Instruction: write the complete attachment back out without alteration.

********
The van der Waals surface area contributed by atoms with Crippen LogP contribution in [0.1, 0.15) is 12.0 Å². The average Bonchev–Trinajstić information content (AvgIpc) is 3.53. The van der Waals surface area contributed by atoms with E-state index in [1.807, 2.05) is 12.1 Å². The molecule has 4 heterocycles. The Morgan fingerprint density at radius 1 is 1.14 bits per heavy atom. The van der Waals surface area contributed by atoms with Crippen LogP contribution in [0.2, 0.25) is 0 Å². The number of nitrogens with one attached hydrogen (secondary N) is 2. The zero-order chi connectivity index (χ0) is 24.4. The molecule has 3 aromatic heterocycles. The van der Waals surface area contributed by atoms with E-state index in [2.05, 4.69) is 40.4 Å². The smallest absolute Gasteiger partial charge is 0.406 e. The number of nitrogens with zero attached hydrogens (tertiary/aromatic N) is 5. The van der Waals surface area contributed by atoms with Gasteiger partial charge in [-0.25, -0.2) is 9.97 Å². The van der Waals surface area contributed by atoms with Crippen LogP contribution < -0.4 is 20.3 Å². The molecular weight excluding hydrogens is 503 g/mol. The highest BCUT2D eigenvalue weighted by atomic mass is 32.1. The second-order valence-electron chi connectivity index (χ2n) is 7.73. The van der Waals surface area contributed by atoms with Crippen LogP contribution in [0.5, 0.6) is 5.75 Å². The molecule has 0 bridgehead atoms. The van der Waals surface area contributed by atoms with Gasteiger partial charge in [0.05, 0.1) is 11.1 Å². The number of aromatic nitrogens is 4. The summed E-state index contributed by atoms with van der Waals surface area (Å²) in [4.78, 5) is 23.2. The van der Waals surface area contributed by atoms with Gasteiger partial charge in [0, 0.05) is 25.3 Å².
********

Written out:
The van der Waals surface area contributed by atoms with Crippen LogP contribution in [0.1, 0.15) is 12.0 Å². The average Bonchev–Trinajstić information content (AvgIpc) is 3.53. The van der Waals surface area contributed by atoms with E-state index in [1.807, 2.05) is 12.1 Å². The molecule has 4 heterocycles. The Morgan fingerprint density at radius 1 is 1.14 bits per heavy atom. The van der Waals surface area contributed by atoms with Crippen LogP contribution in [0.2, 0.25) is 0 Å². The number of nitrogens with one attached hydrogen (secondary N) is 2. The zero-order chi connectivity index (χ0) is 24.4. The molecule has 3 aromatic heterocycles. The van der Waals surface area contributed by atoms with E-state index in [2.05, 4.69) is 40.4 Å². The smallest absolute Gasteiger partial charge is 0.406 e. The number of nitrogens with zero attached hydrogens (tertiary/aromatic N) is 5. The van der Waals surface area contributed by atoms with Gasteiger partial charge in [-0.25, -0.2) is 9.97 Å². The van der Waals surface area contributed by atoms with Crippen LogP contribution < -0.4 is 20.3 Å². The molecular weight excluding hydrogens is 503 g/mol. The highest BCUT2D eigenvalue weighted by atomic mass is 32.1. The second-order valence-electron chi connectivity index (χ2n) is 7.73. The van der Waals surface area contributed by atoms with Crippen LogP contribution in [0.5, 0.6) is 5.75 Å². The molecule has 0 bridgehead atoms. The van der Waals surface area contributed by atoms with Gasteiger partial charge in [0.05, 0.1) is 11.1 Å². The number of aromatic nitrogens is 4. The summed E-state index contributed by atoms with van der Waals surface area (Å²) in [4.78, 5) is 23.2. The van der Waals surface area contributed by atoms with Gasteiger partial charge in [0, 0.05) is 25.3 Å².